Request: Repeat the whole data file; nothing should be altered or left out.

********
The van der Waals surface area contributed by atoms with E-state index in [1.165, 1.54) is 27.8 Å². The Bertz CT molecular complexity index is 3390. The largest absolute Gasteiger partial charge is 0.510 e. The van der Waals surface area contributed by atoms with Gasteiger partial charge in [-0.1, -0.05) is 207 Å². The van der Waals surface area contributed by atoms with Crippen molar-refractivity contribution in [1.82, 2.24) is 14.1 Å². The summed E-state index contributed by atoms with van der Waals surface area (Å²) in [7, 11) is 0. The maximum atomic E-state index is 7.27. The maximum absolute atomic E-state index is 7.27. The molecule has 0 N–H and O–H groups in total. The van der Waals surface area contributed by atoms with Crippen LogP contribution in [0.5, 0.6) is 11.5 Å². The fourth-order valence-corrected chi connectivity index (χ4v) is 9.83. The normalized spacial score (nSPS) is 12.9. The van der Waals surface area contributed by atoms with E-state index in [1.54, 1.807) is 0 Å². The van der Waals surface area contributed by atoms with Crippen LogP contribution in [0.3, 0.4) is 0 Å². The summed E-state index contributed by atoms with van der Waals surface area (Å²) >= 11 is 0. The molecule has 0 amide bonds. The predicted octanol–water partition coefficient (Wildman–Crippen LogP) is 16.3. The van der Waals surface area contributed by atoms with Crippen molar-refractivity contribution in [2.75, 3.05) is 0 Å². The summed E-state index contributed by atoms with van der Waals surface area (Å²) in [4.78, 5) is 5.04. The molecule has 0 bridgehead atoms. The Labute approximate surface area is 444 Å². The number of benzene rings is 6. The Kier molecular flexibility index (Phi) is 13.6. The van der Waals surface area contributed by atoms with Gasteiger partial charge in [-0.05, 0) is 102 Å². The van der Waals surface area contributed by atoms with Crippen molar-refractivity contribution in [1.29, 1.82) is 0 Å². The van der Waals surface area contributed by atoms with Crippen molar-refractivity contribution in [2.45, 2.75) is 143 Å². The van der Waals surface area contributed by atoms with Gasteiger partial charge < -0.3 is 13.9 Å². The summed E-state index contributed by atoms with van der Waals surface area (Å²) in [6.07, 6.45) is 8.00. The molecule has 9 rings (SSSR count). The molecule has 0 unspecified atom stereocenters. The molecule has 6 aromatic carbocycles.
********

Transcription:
The van der Waals surface area contributed by atoms with E-state index in [1.165, 1.54) is 27.8 Å². The Bertz CT molecular complexity index is 3390. The largest absolute Gasteiger partial charge is 0.510 e. The van der Waals surface area contributed by atoms with Gasteiger partial charge in [-0.1, -0.05) is 207 Å². The van der Waals surface area contributed by atoms with Crippen molar-refractivity contribution in [1.82, 2.24) is 14.1 Å². The summed E-state index contributed by atoms with van der Waals surface area (Å²) in [7, 11) is 0. The maximum atomic E-state index is 7.27. The maximum absolute atomic E-state index is 7.27. The molecule has 0 N–H and O–H groups in total. The van der Waals surface area contributed by atoms with Crippen LogP contribution in [0.5, 0.6) is 11.5 Å². The fourth-order valence-corrected chi connectivity index (χ4v) is 9.83. The normalized spacial score (nSPS) is 12.9. The van der Waals surface area contributed by atoms with E-state index in [1.54, 1.807) is 0 Å². The van der Waals surface area contributed by atoms with Crippen LogP contribution in [0.3, 0.4) is 0 Å². The summed E-state index contributed by atoms with van der Waals surface area (Å²) >= 11 is 0. The molecule has 0 amide bonds. The predicted octanol–water partition coefficient (Wildman–Crippen LogP) is 16.3. The van der Waals surface area contributed by atoms with Crippen molar-refractivity contribution in [2.75, 3.05) is 0 Å². The summed E-state index contributed by atoms with van der Waals surface area (Å²) in [4.78, 5) is 5.04. The molecule has 0 bridgehead atoms. The Labute approximate surface area is 444 Å². The number of benzene rings is 6. The Kier molecular flexibility index (Phi) is 13.6. The van der Waals surface area contributed by atoms with Gasteiger partial charge in [-0.05, 0) is 102 Å². The van der Waals surface area contributed by atoms with Crippen molar-refractivity contribution in [1.29, 1.82) is 0 Å². The van der Waals surface area contributed by atoms with Crippen molar-refractivity contribution in [2.45, 2.75) is 143 Å². The van der Waals surface area contributed by atoms with Gasteiger partial charge < -0.3 is 13.9 Å². The summed E-state index contributed by atoms with van der Waals surface area (Å²) in [6.07, 6.45) is 8.00. The molecule has 9 rings (SSSR count). The molecule has 0 unspecified atom stereocenters. The molecule has 6 aromatic carbocycles.